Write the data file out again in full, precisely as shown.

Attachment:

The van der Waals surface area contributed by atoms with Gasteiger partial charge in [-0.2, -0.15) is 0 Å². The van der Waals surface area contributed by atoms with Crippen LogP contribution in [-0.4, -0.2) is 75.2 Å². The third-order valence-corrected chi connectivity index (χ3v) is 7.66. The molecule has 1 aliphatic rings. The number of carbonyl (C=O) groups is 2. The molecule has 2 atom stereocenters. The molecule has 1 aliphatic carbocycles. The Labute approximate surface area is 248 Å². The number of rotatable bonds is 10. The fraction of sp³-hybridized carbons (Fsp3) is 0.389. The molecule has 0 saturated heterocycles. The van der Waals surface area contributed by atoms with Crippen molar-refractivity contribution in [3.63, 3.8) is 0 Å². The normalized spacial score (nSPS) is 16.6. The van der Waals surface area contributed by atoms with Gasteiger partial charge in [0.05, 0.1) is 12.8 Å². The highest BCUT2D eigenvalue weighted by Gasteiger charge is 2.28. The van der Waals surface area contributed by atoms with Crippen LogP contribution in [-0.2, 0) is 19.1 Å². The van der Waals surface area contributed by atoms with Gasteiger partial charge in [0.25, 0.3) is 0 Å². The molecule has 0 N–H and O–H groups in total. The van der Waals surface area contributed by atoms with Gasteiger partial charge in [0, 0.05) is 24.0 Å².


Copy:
The van der Waals surface area contributed by atoms with Gasteiger partial charge in [-0.2, -0.15) is 0 Å². The van der Waals surface area contributed by atoms with Crippen LogP contribution in [-0.4, -0.2) is 75.2 Å². The third-order valence-corrected chi connectivity index (χ3v) is 7.66. The molecule has 1 aliphatic rings. The number of carbonyl (C=O) groups is 2. The molecule has 2 atom stereocenters. The molecule has 1 aliphatic carbocycles. The Labute approximate surface area is 248 Å². The number of rotatable bonds is 10. The fraction of sp³-hybridized carbons (Fsp3) is 0.389. The molecule has 0 saturated heterocycles. The van der Waals surface area contributed by atoms with Crippen molar-refractivity contribution in [3.63, 3.8) is 0 Å². The normalized spacial score (nSPS) is 16.6. The van der Waals surface area contributed by atoms with Gasteiger partial charge in [0.05, 0.1) is 12.8 Å². The highest BCUT2D eigenvalue weighted by Gasteiger charge is 2.28. The van der Waals surface area contributed by atoms with Crippen LogP contribution in [-0.2, 0) is 19.1 Å². The van der Waals surface area contributed by atoms with Gasteiger partial charge in [0.25, 0.3) is 0 Å². The molecule has 0 N–H and O–H groups in total. The van der Waals surface area contributed by atoms with Gasteiger partial charge in [0, 0.05) is 24.0 Å².